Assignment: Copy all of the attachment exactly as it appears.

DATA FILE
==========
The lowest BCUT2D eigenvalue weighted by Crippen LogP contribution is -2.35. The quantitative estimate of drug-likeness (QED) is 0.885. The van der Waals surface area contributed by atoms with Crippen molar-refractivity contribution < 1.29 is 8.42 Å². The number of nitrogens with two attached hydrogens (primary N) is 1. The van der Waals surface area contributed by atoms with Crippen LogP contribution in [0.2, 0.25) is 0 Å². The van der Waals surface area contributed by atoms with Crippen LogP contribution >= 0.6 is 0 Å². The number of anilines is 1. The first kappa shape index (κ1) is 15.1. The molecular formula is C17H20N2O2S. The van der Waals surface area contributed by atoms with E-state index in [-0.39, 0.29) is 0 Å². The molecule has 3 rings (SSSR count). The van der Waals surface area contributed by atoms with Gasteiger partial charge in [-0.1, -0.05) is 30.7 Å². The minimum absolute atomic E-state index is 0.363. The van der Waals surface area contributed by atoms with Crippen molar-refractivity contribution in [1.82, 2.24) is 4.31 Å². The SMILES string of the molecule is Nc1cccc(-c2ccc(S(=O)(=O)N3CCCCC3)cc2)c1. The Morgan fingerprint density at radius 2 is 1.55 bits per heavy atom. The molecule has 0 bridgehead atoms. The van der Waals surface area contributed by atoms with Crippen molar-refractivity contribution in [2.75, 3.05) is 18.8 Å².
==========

The lowest BCUT2D eigenvalue weighted by Crippen LogP contribution is -2.35. The quantitative estimate of drug-likeness (QED) is 0.885. The van der Waals surface area contributed by atoms with Crippen molar-refractivity contribution < 1.29 is 8.42 Å². The number of nitrogens with two attached hydrogens (primary N) is 1. The van der Waals surface area contributed by atoms with Crippen LogP contribution in [0.2, 0.25) is 0 Å². The van der Waals surface area contributed by atoms with Crippen LogP contribution >= 0.6 is 0 Å². The number of anilines is 1. The first kappa shape index (κ1) is 15.1. The molecular formula is C17H20N2O2S. The van der Waals surface area contributed by atoms with E-state index in [-0.39, 0.29) is 0 Å². The molecule has 3 rings (SSSR count). The van der Waals surface area contributed by atoms with Gasteiger partial charge in [-0.1, -0.05) is 30.7 Å². The minimum absolute atomic E-state index is 0.363. The van der Waals surface area contributed by atoms with Crippen molar-refractivity contribution in [1.82, 2.24) is 4.31 Å². The SMILES string of the molecule is Nc1cccc(-c2ccc(S(=O)(=O)N3CCCCC3)cc2)c1. The Morgan fingerprint density at radius 2 is 1.55 bits per heavy atom. The molecule has 0 bridgehead atoms. The van der Waals surface area contributed by atoms with Crippen molar-refractivity contribution in [2.75, 3.05) is 18.8 Å².